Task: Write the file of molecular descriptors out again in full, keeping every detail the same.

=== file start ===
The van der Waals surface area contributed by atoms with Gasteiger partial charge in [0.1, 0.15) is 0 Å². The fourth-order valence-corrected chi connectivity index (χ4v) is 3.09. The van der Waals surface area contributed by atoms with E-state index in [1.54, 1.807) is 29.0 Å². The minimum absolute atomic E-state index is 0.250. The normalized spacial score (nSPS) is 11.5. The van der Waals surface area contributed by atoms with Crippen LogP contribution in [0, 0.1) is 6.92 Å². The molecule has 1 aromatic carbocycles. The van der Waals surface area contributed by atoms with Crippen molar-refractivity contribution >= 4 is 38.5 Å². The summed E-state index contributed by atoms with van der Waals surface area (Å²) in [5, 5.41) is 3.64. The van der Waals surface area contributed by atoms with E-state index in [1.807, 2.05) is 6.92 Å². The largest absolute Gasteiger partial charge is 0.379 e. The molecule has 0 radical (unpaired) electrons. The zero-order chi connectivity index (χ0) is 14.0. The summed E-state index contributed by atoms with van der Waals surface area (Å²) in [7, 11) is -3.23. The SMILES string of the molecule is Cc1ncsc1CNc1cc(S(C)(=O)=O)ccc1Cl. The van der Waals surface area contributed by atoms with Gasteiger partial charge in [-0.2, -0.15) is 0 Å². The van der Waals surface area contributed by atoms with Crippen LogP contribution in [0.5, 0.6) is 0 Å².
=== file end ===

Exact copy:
The van der Waals surface area contributed by atoms with Gasteiger partial charge in [0.1, 0.15) is 0 Å². The fourth-order valence-corrected chi connectivity index (χ4v) is 3.09. The van der Waals surface area contributed by atoms with E-state index in [1.54, 1.807) is 29.0 Å². The minimum absolute atomic E-state index is 0.250. The normalized spacial score (nSPS) is 11.5. The van der Waals surface area contributed by atoms with Crippen LogP contribution in [0, 0.1) is 6.92 Å². The molecule has 1 aromatic carbocycles. The van der Waals surface area contributed by atoms with Crippen molar-refractivity contribution >= 4 is 38.5 Å². The summed E-state index contributed by atoms with van der Waals surface area (Å²) in [5, 5.41) is 3.64. The van der Waals surface area contributed by atoms with E-state index in [1.807, 2.05) is 6.92 Å². The largest absolute Gasteiger partial charge is 0.379 e. The molecule has 0 radical (unpaired) electrons. The zero-order chi connectivity index (χ0) is 14.0. The summed E-state index contributed by atoms with van der Waals surface area (Å²) in [7, 11) is -3.23. The SMILES string of the molecule is Cc1ncsc1CNc1cc(S(C)(=O)=O)ccc1Cl. The van der Waals surface area contributed by atoms with Gasteiger partial charge in [-0.2, -0.15) is 0 Å². The van der Waals surface area contributed by atoms with Crippen LogP contribution in [0.5, 0.6) is 0 Å².